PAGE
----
The walls of Athens recount Greece’s contemporary history as graffiti artists share their views and observations using spray cans.
In an interesting photo report, The Guardian visited Athens and collected several graffiti art works that tell the story of a country in recession.
Young, talented and brave artists who defy police restrictions have taken the initiative to tell their stories or simply decorate the mostly drab streets of downtown Athens.
Impressive works such as the portrait of Plato who had said that cities “will have no rest from evil” paint the picture of a city in peril. Others show several sad-looking men carrying a stack of euro bills and a neo-nazi smashed under the boot of a working class fighter. Some describe more complex political issues such as capitalism domination or forms of political repression.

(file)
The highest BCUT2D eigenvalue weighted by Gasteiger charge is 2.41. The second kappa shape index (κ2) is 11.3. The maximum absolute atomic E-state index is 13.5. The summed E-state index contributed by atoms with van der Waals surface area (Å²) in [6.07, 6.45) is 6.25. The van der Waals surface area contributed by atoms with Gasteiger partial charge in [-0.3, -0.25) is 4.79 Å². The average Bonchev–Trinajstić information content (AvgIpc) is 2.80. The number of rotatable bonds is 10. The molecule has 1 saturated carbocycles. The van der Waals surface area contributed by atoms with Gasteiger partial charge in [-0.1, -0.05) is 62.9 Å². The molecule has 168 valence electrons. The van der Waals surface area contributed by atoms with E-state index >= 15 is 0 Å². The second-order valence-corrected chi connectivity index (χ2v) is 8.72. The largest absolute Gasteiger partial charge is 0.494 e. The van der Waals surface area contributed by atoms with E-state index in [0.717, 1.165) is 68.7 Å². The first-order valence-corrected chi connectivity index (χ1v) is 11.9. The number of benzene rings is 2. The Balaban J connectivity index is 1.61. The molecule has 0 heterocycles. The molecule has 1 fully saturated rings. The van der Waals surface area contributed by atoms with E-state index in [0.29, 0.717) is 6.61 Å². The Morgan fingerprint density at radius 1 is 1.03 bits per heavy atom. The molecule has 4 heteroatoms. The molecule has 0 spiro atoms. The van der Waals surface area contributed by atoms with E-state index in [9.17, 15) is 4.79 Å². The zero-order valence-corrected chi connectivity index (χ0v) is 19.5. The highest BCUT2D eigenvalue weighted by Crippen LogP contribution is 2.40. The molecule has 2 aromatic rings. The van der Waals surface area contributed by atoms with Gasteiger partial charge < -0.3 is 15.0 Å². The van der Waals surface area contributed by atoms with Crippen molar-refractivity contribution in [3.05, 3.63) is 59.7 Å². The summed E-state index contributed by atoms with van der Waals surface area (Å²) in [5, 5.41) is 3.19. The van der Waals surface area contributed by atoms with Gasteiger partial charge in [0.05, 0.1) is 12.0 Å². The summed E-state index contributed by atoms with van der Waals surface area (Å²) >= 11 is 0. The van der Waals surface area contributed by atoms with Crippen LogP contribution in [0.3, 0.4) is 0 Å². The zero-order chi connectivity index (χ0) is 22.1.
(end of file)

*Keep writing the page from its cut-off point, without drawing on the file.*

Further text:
A favorite subject of graffiti artists is the constant surveillance by an ever-present, tyrannical state. The restless, all-seeing eye is a good example. Other favorite subjects are the worries of young people such as unemployment, lack of dreams and depression.
The most recent and widely impressive addition in the walls of Athens is the portrait of Loukanikos (Greek for sausage), the brave dog that was present in every riot in Syntagma Square and became the protesters mascot.